November 26, 2019
The latest fad in Silicon Valley is so-called "dopamine fasting," in which an individual abstains from smartphones, computers, and even eye contact in order to supposedly curb "addiction" to technology—but experts are skeptical of whether the practice really works.
Brigham Young University-Idaho this month suddenly announced that it will no longer accept Medicaid as an adequate health insurance option for students, meaning students who are covered exclusively by Medicaid either must purchase additional coverage or leave the school.
FDA in recent years has approved a record number of generic drugs to treat cancer, heart conditions, and other diseases, but many patients do not have access to the lower-cost treatments and are forced to rely on higher-cost, brand-name drugs.
When AdventHealth CEO Terry Shaw's wife was hospitalized following a car accident, he encountered painful and frustrating challenges in navigating her care that ultimately inspired major changes at his own health system, Shaw writes on LinkedIn.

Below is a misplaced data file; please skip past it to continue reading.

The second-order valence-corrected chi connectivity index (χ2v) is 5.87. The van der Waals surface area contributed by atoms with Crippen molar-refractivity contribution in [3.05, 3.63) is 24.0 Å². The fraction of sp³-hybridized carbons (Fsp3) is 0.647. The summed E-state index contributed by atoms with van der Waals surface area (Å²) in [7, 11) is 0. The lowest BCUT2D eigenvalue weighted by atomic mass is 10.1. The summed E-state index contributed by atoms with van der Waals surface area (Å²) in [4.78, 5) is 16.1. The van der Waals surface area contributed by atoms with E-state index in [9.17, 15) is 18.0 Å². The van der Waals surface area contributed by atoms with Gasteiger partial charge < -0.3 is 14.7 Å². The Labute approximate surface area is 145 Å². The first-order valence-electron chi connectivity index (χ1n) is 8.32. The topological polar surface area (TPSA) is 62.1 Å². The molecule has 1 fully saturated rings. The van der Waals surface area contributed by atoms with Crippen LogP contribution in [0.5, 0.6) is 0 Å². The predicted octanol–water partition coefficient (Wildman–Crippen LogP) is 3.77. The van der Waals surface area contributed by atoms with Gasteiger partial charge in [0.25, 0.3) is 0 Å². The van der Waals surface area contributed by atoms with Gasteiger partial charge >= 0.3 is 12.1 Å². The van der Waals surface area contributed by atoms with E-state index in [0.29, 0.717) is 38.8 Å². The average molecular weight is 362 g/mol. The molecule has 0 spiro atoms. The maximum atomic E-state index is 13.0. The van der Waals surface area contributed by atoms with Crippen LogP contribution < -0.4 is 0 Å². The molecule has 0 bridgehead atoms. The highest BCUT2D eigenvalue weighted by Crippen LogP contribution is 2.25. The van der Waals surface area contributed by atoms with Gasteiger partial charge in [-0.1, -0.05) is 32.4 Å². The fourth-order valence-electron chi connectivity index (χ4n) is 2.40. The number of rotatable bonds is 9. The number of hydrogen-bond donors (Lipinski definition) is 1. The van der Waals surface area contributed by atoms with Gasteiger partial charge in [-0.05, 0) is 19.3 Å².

Three advocacy groups on behalf of four Medicaid beneficiaries last week filed a lawsuit seeking to block Michigan from implementing Medicaid work requirements that HHS approved last year.
November 25, 2019
U.S. residents with employer-sponsored health plans are contributing an increasingly large portion of their incomes to deductibles and premiums, with those contributions rising at faster rates than the median income in recent years, according to a report released Thursday by the Commonwealth Fund.
Former New York City Mayor Michael Bloomberg (D) on Sunday announced that he has entered the race for the 2020 Democratic nomination for president, and a video launching his campaign touched on his views regarding health care reform.
More public health experts and groups are calling on the Trump administration to ban flavored e-cigarettes—an intensifying push that came just days before President Trump in a meeting with industry stakeholders voiced concerns about the effect of such a ban.
Two days before Google was set to publicly share over 100,000 images of chest X-rays obtained under a partnership with NIH, the federal health agency called Google and informed company researchers that some of the images included personal health data—leading Google to promptly cancel the project.
Researchers at Geisinger recently announced that they have developed an algorithm that uses electrocardiogram data to determine whether a person will die within a year—but they are not sure how the algorithm works.
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